Pupu’a, a native of Tonga, moved to Salt Lake City at age 10 and grew up singing in the choir of the church where his father was preacher. He long ago moved on from football to pursue his passion for opera. After moving to New York and winning several singing roles, it was an opera in which he did not perform that proved to be his big break. Three years ago he went to the Metropolitan Opera to hear Kiri Te Kanawa and stayed afterward to ask her to autograph his program. They ended up in conversation about their shared Polynesian heritage. When Pupu’a told her he was an aspiring tenor but had no formal training, Te Kanawa agreed to hear him sing and then arranged for an audition at the Juilliard School. “In life,’’ she told him, “everyone needs a push.’’
Pupu’a sang his way to a full scholarship. His talent was raw, however, and remained so even as he auditioned for the TMC more than a year later in front of Levine.
“Luckily for me,’’ said Pupu’a, “he recognized that I have a voice.’’ That voice will be on display Aug. 1, 2, and 4 when he performs Bacchus in a TMC production of Strauss’s “Ariadne auf Naxos.’’
Pupu’a still brings his sports mindset to the rehearsal room.
“Preparing a role in an opera is the same thing as preparing for a game,’’ he said. “It’s not just about putting in the time. Bill Belichick used to tell us, ‘They say practice makes perfect, but that’s wrong. You can practice all day, but if you’re not doing the things you need to do to win the game, your practice isn’t good enough. It’s perfect practice that makes perfect.’ James Levine says basically the same thing. I feel lucky to have had two giants like Belichick and Levine on my side.’’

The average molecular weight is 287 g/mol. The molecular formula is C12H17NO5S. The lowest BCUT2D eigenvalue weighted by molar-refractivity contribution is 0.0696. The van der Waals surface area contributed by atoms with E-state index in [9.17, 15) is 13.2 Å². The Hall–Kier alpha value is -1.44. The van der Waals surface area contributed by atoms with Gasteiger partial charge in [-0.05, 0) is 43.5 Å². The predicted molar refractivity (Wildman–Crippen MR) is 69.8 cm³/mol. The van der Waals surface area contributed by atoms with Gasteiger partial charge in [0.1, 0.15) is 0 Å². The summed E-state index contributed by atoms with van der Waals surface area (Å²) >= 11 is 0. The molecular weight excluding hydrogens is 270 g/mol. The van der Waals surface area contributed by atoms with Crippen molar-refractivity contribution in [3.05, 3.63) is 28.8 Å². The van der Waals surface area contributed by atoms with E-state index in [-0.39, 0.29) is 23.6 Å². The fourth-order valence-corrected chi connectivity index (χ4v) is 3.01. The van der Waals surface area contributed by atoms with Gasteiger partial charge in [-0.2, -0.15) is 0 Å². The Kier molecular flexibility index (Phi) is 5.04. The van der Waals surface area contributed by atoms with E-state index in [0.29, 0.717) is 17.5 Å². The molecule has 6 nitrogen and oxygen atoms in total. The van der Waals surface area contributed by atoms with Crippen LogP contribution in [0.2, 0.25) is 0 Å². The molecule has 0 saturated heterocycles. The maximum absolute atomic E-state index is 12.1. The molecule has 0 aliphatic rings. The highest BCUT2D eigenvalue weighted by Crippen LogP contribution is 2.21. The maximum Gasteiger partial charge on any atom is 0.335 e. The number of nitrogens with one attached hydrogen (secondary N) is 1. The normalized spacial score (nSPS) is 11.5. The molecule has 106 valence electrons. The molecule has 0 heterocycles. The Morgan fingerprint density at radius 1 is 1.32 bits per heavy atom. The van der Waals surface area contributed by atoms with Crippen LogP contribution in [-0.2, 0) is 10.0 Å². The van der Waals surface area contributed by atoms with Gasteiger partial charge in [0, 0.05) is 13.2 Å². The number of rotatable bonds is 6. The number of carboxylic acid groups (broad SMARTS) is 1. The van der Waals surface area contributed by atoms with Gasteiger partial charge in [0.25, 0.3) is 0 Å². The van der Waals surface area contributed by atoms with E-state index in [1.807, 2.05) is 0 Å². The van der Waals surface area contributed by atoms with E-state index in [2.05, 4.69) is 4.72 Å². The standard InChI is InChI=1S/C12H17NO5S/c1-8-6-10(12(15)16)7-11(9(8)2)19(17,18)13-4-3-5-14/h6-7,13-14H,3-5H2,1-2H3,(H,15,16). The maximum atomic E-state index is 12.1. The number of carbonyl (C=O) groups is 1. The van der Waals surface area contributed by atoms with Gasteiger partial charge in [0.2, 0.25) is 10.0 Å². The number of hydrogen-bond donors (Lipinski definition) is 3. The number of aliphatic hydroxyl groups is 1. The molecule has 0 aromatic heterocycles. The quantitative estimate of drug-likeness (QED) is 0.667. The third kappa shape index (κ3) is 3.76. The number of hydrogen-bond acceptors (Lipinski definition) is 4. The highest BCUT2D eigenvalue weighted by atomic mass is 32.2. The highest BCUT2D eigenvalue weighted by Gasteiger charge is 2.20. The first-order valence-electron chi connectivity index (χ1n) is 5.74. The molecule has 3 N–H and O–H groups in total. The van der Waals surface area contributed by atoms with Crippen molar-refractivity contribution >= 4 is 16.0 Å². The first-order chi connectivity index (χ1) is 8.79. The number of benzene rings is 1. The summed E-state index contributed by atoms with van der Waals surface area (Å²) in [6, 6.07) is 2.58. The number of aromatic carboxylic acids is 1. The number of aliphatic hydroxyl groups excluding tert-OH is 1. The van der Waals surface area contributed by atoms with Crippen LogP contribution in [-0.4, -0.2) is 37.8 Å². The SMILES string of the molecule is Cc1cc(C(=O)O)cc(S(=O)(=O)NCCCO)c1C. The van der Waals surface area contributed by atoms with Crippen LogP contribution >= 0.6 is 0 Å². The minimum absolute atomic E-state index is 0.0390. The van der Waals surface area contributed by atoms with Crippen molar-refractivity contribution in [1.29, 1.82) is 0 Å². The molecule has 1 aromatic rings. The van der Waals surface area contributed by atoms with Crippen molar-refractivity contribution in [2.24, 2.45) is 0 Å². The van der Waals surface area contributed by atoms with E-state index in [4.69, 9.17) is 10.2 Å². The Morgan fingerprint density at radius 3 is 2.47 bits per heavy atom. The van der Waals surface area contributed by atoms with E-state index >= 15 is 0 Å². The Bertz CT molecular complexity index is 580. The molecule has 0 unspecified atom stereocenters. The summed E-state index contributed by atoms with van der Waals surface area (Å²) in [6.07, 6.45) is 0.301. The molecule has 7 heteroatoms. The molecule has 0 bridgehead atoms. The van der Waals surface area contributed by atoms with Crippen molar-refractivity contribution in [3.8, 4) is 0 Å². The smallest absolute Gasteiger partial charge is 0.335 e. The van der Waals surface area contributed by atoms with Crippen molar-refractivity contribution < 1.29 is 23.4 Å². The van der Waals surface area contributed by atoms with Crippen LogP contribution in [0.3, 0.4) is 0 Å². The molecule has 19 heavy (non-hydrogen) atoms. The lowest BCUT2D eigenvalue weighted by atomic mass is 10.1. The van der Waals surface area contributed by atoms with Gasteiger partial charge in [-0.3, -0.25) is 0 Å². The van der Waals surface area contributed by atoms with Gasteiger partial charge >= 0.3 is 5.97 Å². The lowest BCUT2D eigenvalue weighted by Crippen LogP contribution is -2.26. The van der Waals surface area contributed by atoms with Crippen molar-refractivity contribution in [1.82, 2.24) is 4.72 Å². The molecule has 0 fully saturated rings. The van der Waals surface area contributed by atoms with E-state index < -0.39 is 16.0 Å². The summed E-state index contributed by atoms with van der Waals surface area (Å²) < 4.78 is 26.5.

The dichotomy of building on your past while moving beyond it is also a focal point for the youngest of this season’s TMC fellows. Alexander Prior, a British conductor and composer who studies at Saint Petersburg Conservatory in Russia and has just completed an appointment as assistant to the guest conductors for the Seattle Symphony Orchestra, is 17. He’s been playing piano since age 3, composing since 8, and conducting since 13. Last year he hosted a British TV series called “The World’s Greatest Musical Prodigies,’’ in which he travels the world to audition wunderkind soloists to perform a concerto he composed. But don’t ask him about that.
“Oh, you want to talk about the dreaded p-word,’’ he said. Was he tired of talking about something he’s been asked about his whole life? “No, that’s not it at all,’’ he said. “I often am asked about, oh, the music of Mahler, and I don’t tire of talking about that. But the label of ‘prodigy’ is awful. And in my case it’s inaccurate. A prodigy is a child who has learned how to play a lot of notes really, really fast. That’s not my relationship with music.’’